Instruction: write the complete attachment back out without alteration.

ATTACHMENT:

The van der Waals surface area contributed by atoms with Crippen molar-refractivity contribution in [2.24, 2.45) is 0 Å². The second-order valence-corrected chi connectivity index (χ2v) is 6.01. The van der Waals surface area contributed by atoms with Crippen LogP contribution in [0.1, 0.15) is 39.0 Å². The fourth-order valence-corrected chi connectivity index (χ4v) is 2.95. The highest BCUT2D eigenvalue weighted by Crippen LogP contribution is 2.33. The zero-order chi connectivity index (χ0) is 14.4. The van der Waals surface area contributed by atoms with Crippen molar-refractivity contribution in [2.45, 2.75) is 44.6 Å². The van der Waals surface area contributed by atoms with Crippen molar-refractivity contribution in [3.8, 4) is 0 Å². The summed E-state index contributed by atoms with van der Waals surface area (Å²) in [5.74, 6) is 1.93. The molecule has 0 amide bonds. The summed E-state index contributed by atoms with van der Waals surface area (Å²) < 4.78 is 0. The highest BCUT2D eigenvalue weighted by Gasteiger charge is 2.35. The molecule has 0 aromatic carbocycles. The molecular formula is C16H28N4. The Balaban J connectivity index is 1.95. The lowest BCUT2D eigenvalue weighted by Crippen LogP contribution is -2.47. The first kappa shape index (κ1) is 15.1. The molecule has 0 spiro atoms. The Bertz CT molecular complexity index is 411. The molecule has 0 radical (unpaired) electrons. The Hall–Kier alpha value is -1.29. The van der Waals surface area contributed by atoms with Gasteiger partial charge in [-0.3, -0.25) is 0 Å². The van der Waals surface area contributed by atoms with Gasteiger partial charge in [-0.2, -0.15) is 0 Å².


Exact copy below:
The van der Waals surface area contributed by atoms with Crippen molar-refractivity contribution in [2.24, 2.45) is 0 Å². The second-order valence-corrected chi connectivity index (χ2v) is 6.01. The van der Waals surface area contributed by atoms with Crippen LogP contribution in [0.1, 0.15) is 39.0 Å². The fourth-order valence-corrected chi connectivity index (χ4v) is 2.95. The highest BCUT2D eigenvalue weighted by Crippen LogP contribution is 2.33. The zero-order chi connectivity index (χ0) is 14.4. The van der Waals surface area contributed by atoms with Crippen molar-refractivity contribution in [2.45, 2.75) is 44.6 Å². The van der Waals surface area contributed by atoms with Crippen molar-refractivity contribution in [3.8, 4) is 0 Å². The summed E-state index contributed by atoms with van der Waals surface area (Å²) in [5.74, 6) is 1.93. The molecule has 0 amide bonds. The summed E-state index contributed by atoms with van der Waals surface area (Å²) < 4.78 is 0. The highest BCUT2D eigenvalue weighted by Gasteiger charge is 2.35. The molecule has 0 aromatic carbocycles. The molecular formula is C16H28N4. The Balaban J connectivity index is 1.95. The lowest BCUT2D eigenvalue weighted by Crippen LogP contribution is -2.47. The first kappa shape index (κ1) is 15.1. The molecule has 0 spiro atoms. The Bertz CT molecular complexity index is 411. The molecule has 0 radical (unpaired) electrons. The Hall–Kier alpha value is -1.29. The van der Waals surface area contributed by atoms with Gasteiger partial charge in [-0.3, -0.25) is 0 Å². The van der Waals surface area contributed by atoms with Gasteiger partial charge in [-0.2, -0.15) is 0 Å².